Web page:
SQL Server internally uses worker threads to execute SQL queries sent by various applications. While threads are executing they may be either running on CPU processing the request or would be waiting on a certain resource or waiting in waiting for its chance to run on CPU. SQL Server assigns a certain wait type to the worker thread that is waiting.
If a query is taking long time to complete, we can look at the query sessions wait type to get an understanding of what kind of resource it is the query waiting for and take appropriate action to avoid the queries to wait, thus making the queries complete fast.
Below are some of the SQL Server Wait Types related to Deadlock waits in SQL Server, Waits related to SQL Server Versioning.
Occurs when the deadlock monitor and sys.dm_os_waiting_tasks try to make sure that SQL Server is not running multiple deadlock searches at the same time.
Large waiting time on this resource indicates that the server is executing queries on top of sys.dm_os_waiting_tasks, and these queries are blocking deadlock monitor from running deadlock search. This wait type is used by deadlock monitor only. Queries on top of sys.dm_os_waiting_tasks use DEADLOCK_ENUM_MUTEX.
Occurs during Transact-SQL and CLR debugging for internal synchronization.
Occurs when SQL Server polls the version transaction manager to see whether the timestamp of the earliest active transaction is later than the timestamp of when the state started changing. If this is this case, all the snapshot transactions that were started before the ALTER DATABASE statement was run have finished. This wait state is used when SQL Server disables versioning by using the ALTER DATABASE statement.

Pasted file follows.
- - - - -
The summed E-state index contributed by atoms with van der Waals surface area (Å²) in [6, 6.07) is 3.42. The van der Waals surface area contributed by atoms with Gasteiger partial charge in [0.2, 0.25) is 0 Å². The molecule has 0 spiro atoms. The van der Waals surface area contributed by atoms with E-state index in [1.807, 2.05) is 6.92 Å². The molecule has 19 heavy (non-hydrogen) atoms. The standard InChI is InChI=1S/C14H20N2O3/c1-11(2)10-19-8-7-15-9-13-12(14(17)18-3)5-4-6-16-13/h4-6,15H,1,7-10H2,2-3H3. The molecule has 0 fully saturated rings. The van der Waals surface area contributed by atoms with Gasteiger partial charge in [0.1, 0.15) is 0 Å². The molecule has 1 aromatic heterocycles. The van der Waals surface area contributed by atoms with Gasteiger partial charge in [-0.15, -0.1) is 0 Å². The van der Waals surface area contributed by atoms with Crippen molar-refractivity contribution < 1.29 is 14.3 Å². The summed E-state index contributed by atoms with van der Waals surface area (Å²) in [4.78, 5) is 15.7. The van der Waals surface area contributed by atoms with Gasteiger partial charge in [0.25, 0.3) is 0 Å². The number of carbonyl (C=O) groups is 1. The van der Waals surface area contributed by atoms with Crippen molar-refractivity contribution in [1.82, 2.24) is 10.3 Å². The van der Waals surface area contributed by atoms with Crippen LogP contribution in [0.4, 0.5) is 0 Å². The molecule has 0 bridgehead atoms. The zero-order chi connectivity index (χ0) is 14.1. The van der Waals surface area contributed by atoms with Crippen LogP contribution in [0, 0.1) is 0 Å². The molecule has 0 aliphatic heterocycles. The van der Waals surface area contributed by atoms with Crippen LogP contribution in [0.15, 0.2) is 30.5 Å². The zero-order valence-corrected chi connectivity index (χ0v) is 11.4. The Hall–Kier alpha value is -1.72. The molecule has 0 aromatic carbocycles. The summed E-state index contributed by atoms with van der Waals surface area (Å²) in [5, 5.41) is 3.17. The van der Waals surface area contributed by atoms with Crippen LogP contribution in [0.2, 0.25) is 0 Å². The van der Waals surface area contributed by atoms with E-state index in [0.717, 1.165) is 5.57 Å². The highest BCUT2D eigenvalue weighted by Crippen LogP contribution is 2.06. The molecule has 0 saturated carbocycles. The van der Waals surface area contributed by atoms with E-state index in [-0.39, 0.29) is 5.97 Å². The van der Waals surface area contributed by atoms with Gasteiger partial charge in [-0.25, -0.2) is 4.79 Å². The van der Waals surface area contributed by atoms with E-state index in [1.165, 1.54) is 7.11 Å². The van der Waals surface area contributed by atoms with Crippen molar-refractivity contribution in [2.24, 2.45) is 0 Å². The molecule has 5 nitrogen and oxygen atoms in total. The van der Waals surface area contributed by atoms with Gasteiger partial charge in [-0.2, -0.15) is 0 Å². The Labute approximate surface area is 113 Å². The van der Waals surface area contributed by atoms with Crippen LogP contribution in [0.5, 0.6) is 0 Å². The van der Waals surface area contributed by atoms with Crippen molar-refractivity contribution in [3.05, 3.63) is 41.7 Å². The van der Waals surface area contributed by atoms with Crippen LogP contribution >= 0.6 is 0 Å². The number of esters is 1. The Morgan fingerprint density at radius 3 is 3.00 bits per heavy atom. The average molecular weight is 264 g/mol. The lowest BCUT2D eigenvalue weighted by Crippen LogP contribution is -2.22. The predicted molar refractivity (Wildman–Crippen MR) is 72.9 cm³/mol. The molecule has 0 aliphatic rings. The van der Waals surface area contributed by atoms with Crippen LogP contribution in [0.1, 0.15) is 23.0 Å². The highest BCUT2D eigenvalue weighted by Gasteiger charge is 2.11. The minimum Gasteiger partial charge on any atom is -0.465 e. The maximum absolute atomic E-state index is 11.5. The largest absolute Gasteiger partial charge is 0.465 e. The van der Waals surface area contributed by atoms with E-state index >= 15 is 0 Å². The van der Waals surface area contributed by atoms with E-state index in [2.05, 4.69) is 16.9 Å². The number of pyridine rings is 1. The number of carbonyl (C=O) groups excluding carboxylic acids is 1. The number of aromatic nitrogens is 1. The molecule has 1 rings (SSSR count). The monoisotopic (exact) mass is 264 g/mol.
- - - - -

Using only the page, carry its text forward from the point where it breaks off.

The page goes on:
Occurs when SQL Server waits for all update transactions in this database to finish before declaring the database ready to transition to snapshot isolation allowed state. This state is used when SQL Server enables snapshot isolation by using the ALTER DATABASE statement.
Occurs when a task is waiting to access a file when an external backup is active. This is reported for each waiting user process. A count larger than five per user process may indicate that the external backup is taking too much time to finish.
Occurs when a thread from the dispatcher pool is waiting for more work to process. The wait time for this wait type is expected to increase when the dispatcher is idle.
Occurs once while waiting for the XML parser DLL to load.
Occurs between attempts to drop a temporary object if the previous attempt failed. The wait duration grows exponentially with each failed drop attempt.
This is applicable on below versions of SQL Server
SQL Server 2005
SQL Server 2008 R2
SQL Server 2012
SQL Server 2014
Hope this was helpful.
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